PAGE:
Copyright Annette Marie Hyder
Assumptions of privacy
There is something about cradling a phone to your face and
talking to another person through it that lends itself to the assumption of
When I am on the phone with someone, I assume that I am
having a personal, one-on-one conversation with them. Many times, to my horror
and chagrin, this assumption is mistaken.
Most often this mistake is made in conversation with
my family members. I should just learn to count on the fact that any
time I am discussing something of a sensitive or embarrassing nature in a
confidential manner, that it is being broadcast via speakerphone and everyone
in the house is gathered round the speakerphone: like families used to gather
around radios in the days before television for information and entertainment, a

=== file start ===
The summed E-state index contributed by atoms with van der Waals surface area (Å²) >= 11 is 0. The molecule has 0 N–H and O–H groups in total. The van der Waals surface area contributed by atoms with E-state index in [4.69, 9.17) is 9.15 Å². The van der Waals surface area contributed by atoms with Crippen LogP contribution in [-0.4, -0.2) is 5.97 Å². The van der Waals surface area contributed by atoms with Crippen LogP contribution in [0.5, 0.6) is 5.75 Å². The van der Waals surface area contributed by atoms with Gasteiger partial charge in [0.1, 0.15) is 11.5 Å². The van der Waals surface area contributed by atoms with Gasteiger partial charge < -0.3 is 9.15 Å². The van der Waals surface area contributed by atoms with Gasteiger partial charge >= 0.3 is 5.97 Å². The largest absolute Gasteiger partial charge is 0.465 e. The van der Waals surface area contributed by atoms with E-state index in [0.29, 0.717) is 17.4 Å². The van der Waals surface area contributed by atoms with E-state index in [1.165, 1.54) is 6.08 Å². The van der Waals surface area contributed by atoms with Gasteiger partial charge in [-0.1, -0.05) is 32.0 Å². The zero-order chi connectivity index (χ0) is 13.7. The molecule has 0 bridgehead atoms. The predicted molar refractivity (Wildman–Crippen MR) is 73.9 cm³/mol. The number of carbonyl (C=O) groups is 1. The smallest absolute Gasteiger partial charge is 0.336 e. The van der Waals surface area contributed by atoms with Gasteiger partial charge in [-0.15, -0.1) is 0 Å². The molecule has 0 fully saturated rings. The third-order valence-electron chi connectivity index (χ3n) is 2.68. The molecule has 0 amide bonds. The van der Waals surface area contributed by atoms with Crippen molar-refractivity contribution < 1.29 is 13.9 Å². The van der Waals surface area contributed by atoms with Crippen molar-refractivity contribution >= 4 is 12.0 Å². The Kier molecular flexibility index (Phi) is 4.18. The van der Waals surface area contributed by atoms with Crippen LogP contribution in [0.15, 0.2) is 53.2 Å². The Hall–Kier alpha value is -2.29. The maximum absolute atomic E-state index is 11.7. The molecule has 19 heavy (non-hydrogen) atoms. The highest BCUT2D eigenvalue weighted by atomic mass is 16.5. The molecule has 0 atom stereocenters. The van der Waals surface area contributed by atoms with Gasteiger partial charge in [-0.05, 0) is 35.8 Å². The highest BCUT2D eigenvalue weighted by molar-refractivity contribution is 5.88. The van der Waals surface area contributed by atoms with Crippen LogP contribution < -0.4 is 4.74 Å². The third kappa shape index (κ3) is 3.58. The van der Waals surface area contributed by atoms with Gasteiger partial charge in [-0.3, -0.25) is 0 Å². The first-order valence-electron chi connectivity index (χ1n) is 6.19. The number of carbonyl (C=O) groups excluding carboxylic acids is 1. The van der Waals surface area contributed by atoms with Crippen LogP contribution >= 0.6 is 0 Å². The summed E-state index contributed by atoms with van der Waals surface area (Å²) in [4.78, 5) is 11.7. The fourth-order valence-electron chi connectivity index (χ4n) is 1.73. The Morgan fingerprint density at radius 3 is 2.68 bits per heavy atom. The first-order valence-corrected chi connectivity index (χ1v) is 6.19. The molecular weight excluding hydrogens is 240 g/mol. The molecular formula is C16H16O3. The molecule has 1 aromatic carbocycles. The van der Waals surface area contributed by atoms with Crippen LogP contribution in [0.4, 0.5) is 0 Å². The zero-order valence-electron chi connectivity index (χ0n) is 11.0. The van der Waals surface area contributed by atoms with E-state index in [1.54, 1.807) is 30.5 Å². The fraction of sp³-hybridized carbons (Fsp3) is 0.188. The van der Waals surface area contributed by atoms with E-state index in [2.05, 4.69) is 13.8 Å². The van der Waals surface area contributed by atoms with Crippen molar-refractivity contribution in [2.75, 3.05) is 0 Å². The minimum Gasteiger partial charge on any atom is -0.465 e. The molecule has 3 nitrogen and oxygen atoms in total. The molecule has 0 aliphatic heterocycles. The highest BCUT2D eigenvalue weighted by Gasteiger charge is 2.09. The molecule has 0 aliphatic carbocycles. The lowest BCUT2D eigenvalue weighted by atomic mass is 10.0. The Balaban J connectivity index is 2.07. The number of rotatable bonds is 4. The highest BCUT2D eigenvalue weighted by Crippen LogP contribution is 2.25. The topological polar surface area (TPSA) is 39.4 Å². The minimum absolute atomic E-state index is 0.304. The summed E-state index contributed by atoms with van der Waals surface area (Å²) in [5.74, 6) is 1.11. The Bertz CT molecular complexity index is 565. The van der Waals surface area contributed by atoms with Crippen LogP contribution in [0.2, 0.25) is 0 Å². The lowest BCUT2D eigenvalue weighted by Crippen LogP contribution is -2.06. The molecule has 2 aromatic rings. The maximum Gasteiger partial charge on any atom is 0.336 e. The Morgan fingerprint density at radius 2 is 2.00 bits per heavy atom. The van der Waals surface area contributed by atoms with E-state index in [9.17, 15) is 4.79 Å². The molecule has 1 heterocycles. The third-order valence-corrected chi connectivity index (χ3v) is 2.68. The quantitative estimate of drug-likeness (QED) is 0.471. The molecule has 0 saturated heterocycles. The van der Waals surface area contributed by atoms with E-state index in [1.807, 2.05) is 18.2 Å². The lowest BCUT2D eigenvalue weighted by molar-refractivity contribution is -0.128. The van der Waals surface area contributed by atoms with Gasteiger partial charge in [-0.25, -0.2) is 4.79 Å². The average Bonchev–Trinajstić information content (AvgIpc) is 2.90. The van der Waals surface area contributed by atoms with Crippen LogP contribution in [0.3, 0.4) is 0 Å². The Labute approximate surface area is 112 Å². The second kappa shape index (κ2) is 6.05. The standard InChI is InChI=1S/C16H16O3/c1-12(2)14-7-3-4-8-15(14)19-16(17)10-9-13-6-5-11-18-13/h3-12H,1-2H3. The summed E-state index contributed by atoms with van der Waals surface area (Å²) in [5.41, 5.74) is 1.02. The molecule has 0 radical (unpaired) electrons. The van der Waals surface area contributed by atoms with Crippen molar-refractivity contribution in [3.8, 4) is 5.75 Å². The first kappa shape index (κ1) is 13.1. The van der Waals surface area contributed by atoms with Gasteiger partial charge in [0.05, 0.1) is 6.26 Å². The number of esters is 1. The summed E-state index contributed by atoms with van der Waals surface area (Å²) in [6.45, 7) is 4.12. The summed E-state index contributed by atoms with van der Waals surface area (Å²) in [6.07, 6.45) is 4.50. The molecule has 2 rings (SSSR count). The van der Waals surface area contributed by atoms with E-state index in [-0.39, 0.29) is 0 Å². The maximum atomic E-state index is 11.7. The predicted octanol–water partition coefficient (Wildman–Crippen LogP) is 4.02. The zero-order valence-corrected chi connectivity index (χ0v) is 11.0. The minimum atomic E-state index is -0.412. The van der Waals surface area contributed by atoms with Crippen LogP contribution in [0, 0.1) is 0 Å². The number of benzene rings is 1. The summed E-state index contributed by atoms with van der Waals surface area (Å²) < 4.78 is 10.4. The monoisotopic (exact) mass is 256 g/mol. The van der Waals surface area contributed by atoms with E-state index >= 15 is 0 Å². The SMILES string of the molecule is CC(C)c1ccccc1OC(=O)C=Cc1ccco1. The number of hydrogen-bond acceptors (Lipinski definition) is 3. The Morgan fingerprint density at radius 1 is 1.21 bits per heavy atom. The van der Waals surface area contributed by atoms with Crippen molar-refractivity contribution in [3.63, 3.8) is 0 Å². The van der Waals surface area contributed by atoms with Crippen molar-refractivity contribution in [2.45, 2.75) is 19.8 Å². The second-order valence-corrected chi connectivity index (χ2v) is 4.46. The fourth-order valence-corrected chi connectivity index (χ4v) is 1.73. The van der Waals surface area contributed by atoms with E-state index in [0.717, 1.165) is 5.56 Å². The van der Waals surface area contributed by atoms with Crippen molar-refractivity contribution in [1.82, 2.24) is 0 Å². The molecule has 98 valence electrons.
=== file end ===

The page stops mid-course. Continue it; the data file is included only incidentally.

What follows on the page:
bonding experience for one and all, if you will.
My (unbeknownst to me) public revelations are like a fire crackling
invitingly in a hearth in winter at which to warm one’s curiosity and toast one’s nosiness.
When I recently had a disagreement with my sister and we were working it out over the phone, I felt so lucky to have such a great sister that I could disagree with heatedly and still come to a happy ending with. And at the end of our conversation I found out that I was having that conversation with her husband and two daughters as well. Telephone Theater at its finest.
My brother regularly has me on speakerphone and attempts to draw his friends that are there at the time into the conversation too. I hate it.
Whether you are on a cell phone or a land line, most phones can easily be put on speakerphone. I have a suggestion for those who have a love for that telephone function that is least loved by me.
I propose that if you put and/or have
someone on speakerphone that you advise them of this circumstance at the
initiation of any and all conversations.
Thank you. That is all.